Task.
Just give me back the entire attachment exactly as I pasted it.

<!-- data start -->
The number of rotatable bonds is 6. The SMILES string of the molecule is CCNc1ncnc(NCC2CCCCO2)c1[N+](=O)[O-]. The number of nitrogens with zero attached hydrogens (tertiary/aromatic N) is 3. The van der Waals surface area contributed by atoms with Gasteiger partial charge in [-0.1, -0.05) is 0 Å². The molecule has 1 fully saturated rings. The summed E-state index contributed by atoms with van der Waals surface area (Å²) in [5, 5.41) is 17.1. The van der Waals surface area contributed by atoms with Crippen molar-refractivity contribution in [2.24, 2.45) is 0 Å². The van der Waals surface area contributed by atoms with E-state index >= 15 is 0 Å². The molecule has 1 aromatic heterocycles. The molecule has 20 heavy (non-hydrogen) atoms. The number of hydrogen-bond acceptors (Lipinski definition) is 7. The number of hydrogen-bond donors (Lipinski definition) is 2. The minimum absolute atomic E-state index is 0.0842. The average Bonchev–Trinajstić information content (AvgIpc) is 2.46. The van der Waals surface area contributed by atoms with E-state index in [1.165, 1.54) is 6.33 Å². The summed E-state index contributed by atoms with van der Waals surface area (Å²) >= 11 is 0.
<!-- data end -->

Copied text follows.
The number of rotatable bonds is 6. The SMILES string of the molecule is CCNc1ncnc(NCC2CCCCO2)c1[N+](=O)[O-]. The number of nitrogens with zero attached hydrogens (tertiary/aromatic N) is 3. The van der Waals surface area contributed by atoms with Gasteiger partial charge in [-0.1, -0.05) is 0 Å². The molecule has 1 fully saturated rings. The summed E-state index contributed by atoms with van der Waals surface area (Å²) in [5, 5.41) is 17.1. The van der Waals surface area contributed by atoms with Crippen molar-refractivity contribution in [2.24, 2.45) is 0 Å². The van der Waals surface area contributed by atoms with E-state index >= 15 is 0 Å². The molecule has 1 aromatic heterocycles. The molecule has 20 heavy (non-hydrogen) atoms. The number of hydrogen-bond acceptors (Lipinski definition) is 7. The number of hydrogen-bond donors (Lipinski definition) is 2. The minimum absolute atomic E-state index is 0.0842. The average Bonchev–Trinajstić information content (AvgIpc) is 2.46. The van der Waals surface area contributed by atoms with E-state index in [1.165, 1.54) is 6.33 Å². The summed E-state index contributed by atoms with van der Waals surface area (Å²) >= 11 is 0.